{
    private String name;

    /**
     * Construct a Car from a given name.
     *
     * @param   name    name of the car
     */
    public Car(String name)
    {
        this.setName(name);
    }

    /**
     * Returns the name of the car.
     *
     * @return  name of the car
     */
    public String getName()
    {
        return this.name;
    }

    /**
     * Sets the name of the car.
     *
     * @param   name    name of the car
     */
    public void setName(String name)
    {
        this.name = name;
    }
}

---Instruction---
Compile with:
    javac *.java -d .
Run with:
    java CarSim

Good luck,
Mark
0
 
LVL 10

Expert Comment

by:ADSLMark
ID: 18831963
Static vs non-static

Let me tell you a very basic story on how you can look at this.
You have several types of containers, for example a square, rectangle, sphere, etc. Now assume that we can create these containers. We only have to specify what type of container we want to create. So if i want a square container, then i say: new Square(); . This will create a Square container for me in which I can put stuff, for example other containers or just some values. If i pick the container up and play around with it, then the stuff inside is also moving, but what if I want to have some sort of counter for how many containers I created? I can't put this inside one container, since then other containers will depend on that container. So switching to java now..

Assume we want 3 containers, two squares and one sphere. I would do the following:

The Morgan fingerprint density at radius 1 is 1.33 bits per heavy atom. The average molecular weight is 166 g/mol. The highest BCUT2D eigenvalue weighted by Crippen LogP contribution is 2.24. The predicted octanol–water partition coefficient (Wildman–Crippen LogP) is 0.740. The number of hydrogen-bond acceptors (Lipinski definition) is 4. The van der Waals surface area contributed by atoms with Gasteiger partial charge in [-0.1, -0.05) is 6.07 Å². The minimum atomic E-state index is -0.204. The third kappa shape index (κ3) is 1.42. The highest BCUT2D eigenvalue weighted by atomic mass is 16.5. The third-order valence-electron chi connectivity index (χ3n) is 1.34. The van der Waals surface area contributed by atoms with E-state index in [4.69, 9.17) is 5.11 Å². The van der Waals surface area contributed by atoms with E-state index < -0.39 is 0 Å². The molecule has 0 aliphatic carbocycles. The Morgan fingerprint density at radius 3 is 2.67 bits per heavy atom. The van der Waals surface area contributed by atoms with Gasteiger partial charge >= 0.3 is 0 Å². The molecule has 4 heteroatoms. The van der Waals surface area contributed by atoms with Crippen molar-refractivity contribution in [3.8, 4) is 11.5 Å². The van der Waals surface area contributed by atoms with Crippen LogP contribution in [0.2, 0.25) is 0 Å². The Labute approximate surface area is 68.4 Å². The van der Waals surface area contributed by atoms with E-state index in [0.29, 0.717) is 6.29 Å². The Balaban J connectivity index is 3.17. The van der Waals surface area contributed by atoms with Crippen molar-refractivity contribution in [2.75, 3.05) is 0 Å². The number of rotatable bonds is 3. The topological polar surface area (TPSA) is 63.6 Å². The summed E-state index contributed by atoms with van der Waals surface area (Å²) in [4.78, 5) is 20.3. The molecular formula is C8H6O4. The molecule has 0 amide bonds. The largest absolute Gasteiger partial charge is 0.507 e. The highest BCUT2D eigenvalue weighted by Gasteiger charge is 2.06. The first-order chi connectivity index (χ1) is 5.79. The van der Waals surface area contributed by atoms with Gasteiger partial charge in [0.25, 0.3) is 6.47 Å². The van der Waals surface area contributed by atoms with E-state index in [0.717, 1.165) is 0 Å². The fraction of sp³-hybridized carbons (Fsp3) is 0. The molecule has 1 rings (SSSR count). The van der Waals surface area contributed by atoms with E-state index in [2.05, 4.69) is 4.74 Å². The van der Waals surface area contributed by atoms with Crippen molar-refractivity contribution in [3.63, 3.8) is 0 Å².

Square square1 = new Square();
Square square2 = new Square();
Sphere sphere1 = new Sphere();

Now if I want to add some value to the first square1 container, then I would assume it defines some possible values for me (for example a color) and I can set this color, for example:

square1.setColor("Red");

Now if we look at the definition of this Square type, then we need to have some variable to store this color. So A basic definition looks like:

class Square
{
    private String color;
    //Construct a Square container
    public Square()
    {
        this.color = "White"; //here we can set a default color
    }
   //This method will set the color of this container
   public void setColor(String color)
   {
       this.color = color;
   }
}

Now if we play around with this square1 object, then the color will move with it. The variable color (in the Square class) is said to be non-static, or a member variable of the Square class.
What does it mean if we make this variable static? Well this variable will then be shared over all the Square type containers! So if we modify this variable somewhere, it will modify for all! So normally you do not want that, and therefore you create new instances of an container (object) with the new keyword.
So if I say: new Square(), it really means, make a new container for me, initialize it with default values and variables which I can individualy set.
Ok, small summary:

Assume two objects:
Square square1 = new Square();
Square square2 = new Square();

and the Square class defines two variables:

public static String name;
public String color;

Now if we say:
square1.name = "Fiat";
square1.color = "red";

then the result is:
square1.name equals "Fiat"
square2.name equals "Fiat"
square1.color = "red";
square2.color = "white"; (white is the default value)

I hope it's clear now.. if not, search on google for static vs non-static for more examples and more explanation. Or of course, ask us. :-)
Mark
0
 

Author Comment

by:jdav3579
ID: 18832110
Mark,
That is fantastic! I have been trying to understand how it works, and you have made it very clear to me.
Your help has been invaluable.
Again many, many thanks.
John
0